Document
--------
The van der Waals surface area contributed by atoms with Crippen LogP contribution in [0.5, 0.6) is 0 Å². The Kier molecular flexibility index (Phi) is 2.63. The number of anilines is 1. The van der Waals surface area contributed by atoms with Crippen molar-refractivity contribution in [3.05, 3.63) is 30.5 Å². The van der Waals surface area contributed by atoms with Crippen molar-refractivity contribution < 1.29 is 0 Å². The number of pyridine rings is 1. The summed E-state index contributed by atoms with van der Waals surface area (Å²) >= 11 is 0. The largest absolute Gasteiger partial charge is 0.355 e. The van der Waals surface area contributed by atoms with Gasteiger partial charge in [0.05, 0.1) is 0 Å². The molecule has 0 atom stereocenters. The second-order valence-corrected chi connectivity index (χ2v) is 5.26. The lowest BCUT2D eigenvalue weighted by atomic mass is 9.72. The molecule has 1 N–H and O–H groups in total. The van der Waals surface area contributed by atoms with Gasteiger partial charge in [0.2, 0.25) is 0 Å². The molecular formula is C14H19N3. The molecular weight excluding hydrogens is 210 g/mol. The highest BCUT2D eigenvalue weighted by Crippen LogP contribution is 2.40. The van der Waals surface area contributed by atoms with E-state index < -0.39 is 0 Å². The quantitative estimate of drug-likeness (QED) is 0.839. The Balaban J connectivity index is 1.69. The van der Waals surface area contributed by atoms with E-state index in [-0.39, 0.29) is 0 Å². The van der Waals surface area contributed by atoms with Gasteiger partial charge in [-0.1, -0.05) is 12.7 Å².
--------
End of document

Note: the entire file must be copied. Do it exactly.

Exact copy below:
The van der Waals surface area contributed by atoms with Crippen LogP contribution in [0.5, 0.6) is 0 Å². The Kier molecular flexibility index (Phi) is 2.63. The number of anilines is 1. The van der Waals surface area contributed by atoms with Crippen molar-refractivity contribution in [3.05, 3.63) is 30.5 Å². The van der Waals surface area contributed by atoms with Crippen molar-refractivity contribution < 1.29 is 0 Å². The number of pyridine rings is 1. The summed E-state index contributed by atoms with van der Waals surface area (Å²) >= 11 is 0. The largest absolute Gasteiger partial charge is 0.355 e. The van der Waals surface area contributed by atoms with Gasteiger partial charge in [0.05, 0.1) is 0 Å². The molecule has 0 atom stereocenters. The second-order valence-corrected chi connectivity index (χ2v) is 5.26. The lowest BCUT2D eigenvalue weighted by atomic mass is 9.72. The molecule has 1 N–H and O–H groups in total. The van der Waals surface area contributed by atoms with Gasteiger partial charge in [0.2, 0.25) is 0 Å². The molecular formula is C14H19N3. The molecular weight excluding hydrogens is 210 g/mol. The highest BCUT2D eigenvalue weighted by Crippen LogP contribution is 2.40. The van der Waals surface area contributed by atoms with E-state index < -0.39 is 0 Å². The quantitative estimate of drug-likeness (QED) is 0.839. The Balaban J connectivity index is 1.69. The van der Waals surface area contributed by atoms with E-state index in [-0.39, 0.29) is 0 Å². The van der Waals surface area contributed by atoms with Gasteiger partial charge in [-0.1, -0.05) is 12.7 Å².